Simultaneously, Indian military officers in Ladakh noticed a huge effort by Chinese troops to bolster its strength in the depth areas, and give infrastructure projects on its side a hard push. Chinese troops have augmented its presence on its side of the LAC elsewhere too.

    “There has been accretion of PLA troops across the LAC at Lipulekh Pass, parts of North Sikkim and Arunachal Pradesh,” a top military commander said.

    Lipulekh Pass, which falls on the Mansarovar Yatra route, has been in the headlines for the last few months after Nepal objected to a 80-km road built by India to the Himalayan pass. The Lipulekh Pass is also used for annual barter trade during June-October between tribal populations living on either side of the Indo-China LAC.

    Kathmandu escalated tensions with India this year after it changed its political map to count the Kalapani area including Lipulekh – which lies close to the tri-junction of India-China-Nepal – as its own.

    At Lipulekh Pass, PLA has moved a battalion – approximately a 1,000 soldiers – at some distance from the border.

    “It is a signal that the Chinese troops are prepared,” a second army officer said. He added that India has matched the strength of the PLA troops and is keeping a close watch on Nepal in context of its recent border claims.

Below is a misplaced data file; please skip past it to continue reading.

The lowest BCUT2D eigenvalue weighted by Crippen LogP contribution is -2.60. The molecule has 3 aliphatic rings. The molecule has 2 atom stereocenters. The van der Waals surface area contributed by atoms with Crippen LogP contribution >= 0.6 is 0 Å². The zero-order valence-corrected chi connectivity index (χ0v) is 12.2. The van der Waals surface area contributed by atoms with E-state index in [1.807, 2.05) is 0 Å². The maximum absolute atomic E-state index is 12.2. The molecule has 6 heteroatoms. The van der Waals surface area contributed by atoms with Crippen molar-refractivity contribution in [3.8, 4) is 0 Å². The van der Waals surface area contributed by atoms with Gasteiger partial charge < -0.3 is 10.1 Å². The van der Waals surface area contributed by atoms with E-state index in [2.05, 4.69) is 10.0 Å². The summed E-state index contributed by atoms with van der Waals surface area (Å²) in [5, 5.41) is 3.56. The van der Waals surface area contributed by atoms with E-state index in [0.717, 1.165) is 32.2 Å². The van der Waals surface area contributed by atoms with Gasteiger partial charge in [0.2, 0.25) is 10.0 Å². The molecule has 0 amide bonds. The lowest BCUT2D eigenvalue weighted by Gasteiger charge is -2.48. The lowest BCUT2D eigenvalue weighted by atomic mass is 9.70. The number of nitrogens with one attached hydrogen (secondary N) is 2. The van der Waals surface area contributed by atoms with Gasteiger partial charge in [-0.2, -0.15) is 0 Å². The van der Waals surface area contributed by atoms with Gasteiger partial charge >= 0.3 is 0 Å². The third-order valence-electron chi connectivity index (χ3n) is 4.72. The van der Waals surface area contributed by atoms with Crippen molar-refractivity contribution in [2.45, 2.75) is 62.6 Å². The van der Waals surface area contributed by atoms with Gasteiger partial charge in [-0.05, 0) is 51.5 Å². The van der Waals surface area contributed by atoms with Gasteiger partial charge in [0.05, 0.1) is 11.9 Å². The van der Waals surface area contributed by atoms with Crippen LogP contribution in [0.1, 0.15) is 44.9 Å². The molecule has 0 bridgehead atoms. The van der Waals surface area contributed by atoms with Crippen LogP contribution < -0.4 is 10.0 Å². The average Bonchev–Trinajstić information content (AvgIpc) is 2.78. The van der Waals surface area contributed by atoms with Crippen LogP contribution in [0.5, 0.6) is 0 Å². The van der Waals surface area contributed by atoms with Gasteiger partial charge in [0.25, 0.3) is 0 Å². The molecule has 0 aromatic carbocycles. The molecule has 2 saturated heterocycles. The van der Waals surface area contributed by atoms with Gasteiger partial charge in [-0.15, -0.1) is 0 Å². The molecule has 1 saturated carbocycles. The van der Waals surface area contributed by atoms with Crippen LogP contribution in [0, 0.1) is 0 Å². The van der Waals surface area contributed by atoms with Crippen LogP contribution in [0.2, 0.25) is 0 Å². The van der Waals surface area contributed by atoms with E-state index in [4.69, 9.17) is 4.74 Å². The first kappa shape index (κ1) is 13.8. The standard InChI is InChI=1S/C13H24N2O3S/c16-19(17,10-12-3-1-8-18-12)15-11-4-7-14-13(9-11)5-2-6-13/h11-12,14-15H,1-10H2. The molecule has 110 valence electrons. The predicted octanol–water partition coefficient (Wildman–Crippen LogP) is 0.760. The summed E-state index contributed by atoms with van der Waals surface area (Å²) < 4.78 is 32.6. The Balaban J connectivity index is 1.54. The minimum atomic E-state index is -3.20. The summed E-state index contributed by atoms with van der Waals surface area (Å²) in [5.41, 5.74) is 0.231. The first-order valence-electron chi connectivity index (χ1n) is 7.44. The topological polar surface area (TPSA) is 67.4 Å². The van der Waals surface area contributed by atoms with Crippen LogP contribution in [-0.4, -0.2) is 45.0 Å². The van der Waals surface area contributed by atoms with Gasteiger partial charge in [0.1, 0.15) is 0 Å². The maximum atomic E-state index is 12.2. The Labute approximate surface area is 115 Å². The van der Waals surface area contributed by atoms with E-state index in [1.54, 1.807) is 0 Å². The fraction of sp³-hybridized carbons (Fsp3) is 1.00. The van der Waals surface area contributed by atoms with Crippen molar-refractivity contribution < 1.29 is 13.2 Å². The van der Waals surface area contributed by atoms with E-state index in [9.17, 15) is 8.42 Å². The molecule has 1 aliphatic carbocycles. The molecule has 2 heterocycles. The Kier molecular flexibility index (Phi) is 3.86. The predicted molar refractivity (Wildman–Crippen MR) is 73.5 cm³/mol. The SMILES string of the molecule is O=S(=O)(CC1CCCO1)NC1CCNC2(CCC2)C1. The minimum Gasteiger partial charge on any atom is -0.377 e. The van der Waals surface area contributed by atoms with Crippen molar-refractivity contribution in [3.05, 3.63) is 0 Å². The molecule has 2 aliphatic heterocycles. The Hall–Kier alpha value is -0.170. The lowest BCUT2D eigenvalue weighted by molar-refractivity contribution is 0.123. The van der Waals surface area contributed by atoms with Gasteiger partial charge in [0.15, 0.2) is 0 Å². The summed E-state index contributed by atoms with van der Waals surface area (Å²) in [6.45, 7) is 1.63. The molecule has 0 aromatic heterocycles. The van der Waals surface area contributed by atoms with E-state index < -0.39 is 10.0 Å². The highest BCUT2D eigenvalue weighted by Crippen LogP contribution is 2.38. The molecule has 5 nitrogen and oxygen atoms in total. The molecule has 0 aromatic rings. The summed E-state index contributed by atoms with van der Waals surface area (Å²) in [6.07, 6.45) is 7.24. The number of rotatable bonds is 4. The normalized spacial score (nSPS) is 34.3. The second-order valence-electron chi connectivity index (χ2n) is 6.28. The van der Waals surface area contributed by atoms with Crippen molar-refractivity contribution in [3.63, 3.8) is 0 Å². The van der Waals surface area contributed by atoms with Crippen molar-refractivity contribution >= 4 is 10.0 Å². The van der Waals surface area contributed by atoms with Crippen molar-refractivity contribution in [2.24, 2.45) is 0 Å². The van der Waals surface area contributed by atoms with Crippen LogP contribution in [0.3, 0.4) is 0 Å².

“The situation on the Line of Actual Control remains dynamic with the PLA trying to emphasise its presence beyond Ladakh by building infrastructure on their side of the LAC,” the top military commander quoted above said.

    In Ladakh and elsewhere, the troop movements and the mistrust has led the army to prepare to station soldiers in the icy heights of Ladakh through the winter irrespective of how the disengagement and de-escalation efforts pan out.

    The government has already sounded out its embassies in US, Russia and Europe to locate manufacturers of high-altitude clothing and snow tent manufacturers for emergency purchases. If it still falls short, the plan B is to divert stocks from locations such as Thoise, the base station for soldiers deployed in Siachen Glacier.

    “It looks unlikely that we would not be able to take our eyes off the border,” said an army commander. Underscoring that this could be the only way for now to make Indian territory off-limits for an expansionist China and hold peace on the border.

    “After the PLA aggression, we don’t trust the Chinese and fear that they will come back again north of Pangong Tso as summer arrives in 2021,” said a military commander.

    Although the PLA has disengaged from patrolling points 14 (Galwan), 15-16 (Hot Springs), a smattering of adversary troops are still on forward location at patrolling point 17 A (Gogra) and withdrawal from all contested finger features is a distance away at the Pangong Tso.